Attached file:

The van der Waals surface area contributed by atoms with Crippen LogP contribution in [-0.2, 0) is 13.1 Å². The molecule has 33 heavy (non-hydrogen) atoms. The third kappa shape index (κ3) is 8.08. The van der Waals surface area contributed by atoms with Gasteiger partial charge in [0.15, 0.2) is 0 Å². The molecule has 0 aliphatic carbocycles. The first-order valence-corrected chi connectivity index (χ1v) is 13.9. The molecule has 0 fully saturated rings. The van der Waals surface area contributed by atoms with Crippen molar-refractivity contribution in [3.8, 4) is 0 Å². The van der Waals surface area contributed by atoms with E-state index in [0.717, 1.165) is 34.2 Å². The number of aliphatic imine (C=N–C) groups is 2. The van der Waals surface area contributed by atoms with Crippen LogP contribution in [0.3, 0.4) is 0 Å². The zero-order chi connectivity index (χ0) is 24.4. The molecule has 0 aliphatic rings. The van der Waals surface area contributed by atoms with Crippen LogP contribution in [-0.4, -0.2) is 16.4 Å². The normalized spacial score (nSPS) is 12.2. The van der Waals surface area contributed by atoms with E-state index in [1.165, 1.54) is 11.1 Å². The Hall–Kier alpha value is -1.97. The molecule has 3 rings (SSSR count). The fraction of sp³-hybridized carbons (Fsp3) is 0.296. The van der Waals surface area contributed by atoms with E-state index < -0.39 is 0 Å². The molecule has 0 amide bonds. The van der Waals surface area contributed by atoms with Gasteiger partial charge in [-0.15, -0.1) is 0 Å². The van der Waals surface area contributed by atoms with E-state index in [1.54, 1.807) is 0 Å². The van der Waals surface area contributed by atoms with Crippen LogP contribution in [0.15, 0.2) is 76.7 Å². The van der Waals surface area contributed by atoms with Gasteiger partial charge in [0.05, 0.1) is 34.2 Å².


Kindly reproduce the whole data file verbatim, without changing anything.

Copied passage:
The van der Waals surface area contributed by atoms with Crippen LogP contribution in [-0.2, 0) is 13.1 Å². The molecule has 33 heavy (non-hydrogen) atoms. The third kappa shape index (κ3) is 8.08. The van der Waals surface area contributed by atoms with Gasteiger partial charge in [0.15, 0.2) is 0 Å². The molecule has 0 aliphatic carbocycles. The first-order valence-corrected chi connectivity index (χ1v) is 13.9. The molecule has 0 fully saturated rings. The van der Waals surface area contributed by atoms with Crippen molar-refractivity contribution in [3.8, 4) is 0 Å². The van der Waals surface area contributed by atoms with E-state index in [0.717, 1.165) is 34.2 Å². The number of aliphatic imine (C=N–C) groups is 2. The van der Waals surface area contributed by atoms with Crippen LogP contribution in [0.3, 0.4) is 0 Å². The zero-order chi connectivity index (χ0) is 24.4. The molecule has 0 aliphatic rings. The van der Waals surface area contributed by atoms with Crippen LogP contribution in [-0.4, -0.2) is 16.4 Å². The normalized spacial score (nSPS) is 12.2. The van der Waals surface area contributed by atoms with E-state index in [1.165, 1.54) is 11.1 Å². The Hall–Kier alpha value is -1.97. The molecule has 3 rings (SSSR count). The fraction of sp³-hybridized carbons (Fsp3) is 0.296. The van der Waals surface area contributed by atoms with E-state index < -0.39 is 0 Å². The molecule has 0 amide bonds. The van der Waals surface area contributed by atoms with Gasteiger partial charge in [-0.15, -0.1) is 0 Å². The van der Waals surface area contributed by atoms with E-state index in [1.54, 1.807) is 0 Å². The van der Waals surface area contributed by atoms with Crippen LogP contribution in [0.15, 0.2) is 76.7 Å². The van der Waals surface area contributed by atoms with Gasteiger partial charge in [0.05, 0.1) is 34.2 Å².